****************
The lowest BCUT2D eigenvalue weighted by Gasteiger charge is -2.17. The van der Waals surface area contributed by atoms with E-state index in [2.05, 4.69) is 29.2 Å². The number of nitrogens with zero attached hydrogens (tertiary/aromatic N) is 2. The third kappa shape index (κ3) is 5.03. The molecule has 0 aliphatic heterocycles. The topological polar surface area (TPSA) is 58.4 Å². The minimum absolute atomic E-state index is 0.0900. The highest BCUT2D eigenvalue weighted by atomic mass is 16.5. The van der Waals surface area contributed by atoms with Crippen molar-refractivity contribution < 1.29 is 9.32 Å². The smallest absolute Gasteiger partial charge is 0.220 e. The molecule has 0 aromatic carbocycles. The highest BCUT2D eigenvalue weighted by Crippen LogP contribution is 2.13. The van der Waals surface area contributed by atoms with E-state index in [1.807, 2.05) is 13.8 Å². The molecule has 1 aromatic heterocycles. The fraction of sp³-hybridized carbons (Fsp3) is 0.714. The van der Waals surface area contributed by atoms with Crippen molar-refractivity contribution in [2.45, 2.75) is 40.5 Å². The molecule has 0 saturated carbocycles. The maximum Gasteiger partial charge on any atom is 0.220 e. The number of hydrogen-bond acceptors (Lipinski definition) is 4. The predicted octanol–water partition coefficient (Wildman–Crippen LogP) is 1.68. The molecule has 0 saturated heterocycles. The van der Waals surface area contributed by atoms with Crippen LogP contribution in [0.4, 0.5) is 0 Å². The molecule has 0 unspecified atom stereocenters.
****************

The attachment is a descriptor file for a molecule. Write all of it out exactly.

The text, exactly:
The lowest BCUT2D eigenvalue weighted by Gasteiger charge is -2.17. The van der Waals surface area contributed by atoms with E-state index in [2.05, 4.69) is 29.2 Å². The number of nitrogens with zero attached hydrogens (tertiary/aromatic N) is 2. The third kappa shape index (κ3) is 5.03. The molecule has 0 aliphatic heterocycles. The topological polar surface area (TPSA) is 58.4 Å². The minimum absolute atomic E-state index is 0.0900. The highest BCUT2D eigenvalue weighted by atomic mass is 16.5. The van der Waals surface area contributed by atoms with Crippen molar-refractivity contribution < 1.29 is 9.32 Å². The smallest absolute Gasteiger partial charge is 0.220 e. The molecule has 0 aromatic carbocycles. The highest BCUT2D eigenvalue weighted by Crippen LogP contribution is 2.13. The van der Waals surface area contributed by atoms with E-state index in [1.807, 2.05) is 13.8 Å². The molecule has 1 aromatic heterocycles. The fraction of sp³-hybridized carbons (Fsp3) is 0.714. The van der Waals surface area contributed by atoms with Crippen molar-refractivity contribution in [2.45, 2.75) is 40.5 Å². The molecule has 0 saturated carbocycles. The maximum Gasteiger partial charge on any atom is 0.220 e. The number of hydrogen-bond acceptors (Lipinski definition) is 4. The predicted octanol–water partition coefficient (Wildman–Crippen LogP) is 1.68. The molecule has 0 saturated heterocycles. The van der Waals surface area contributed by atoms with Crippen LogP contribution in [0.4, 0.5) is 0 Å². The molecule has 0 unspecified atom stereocenters.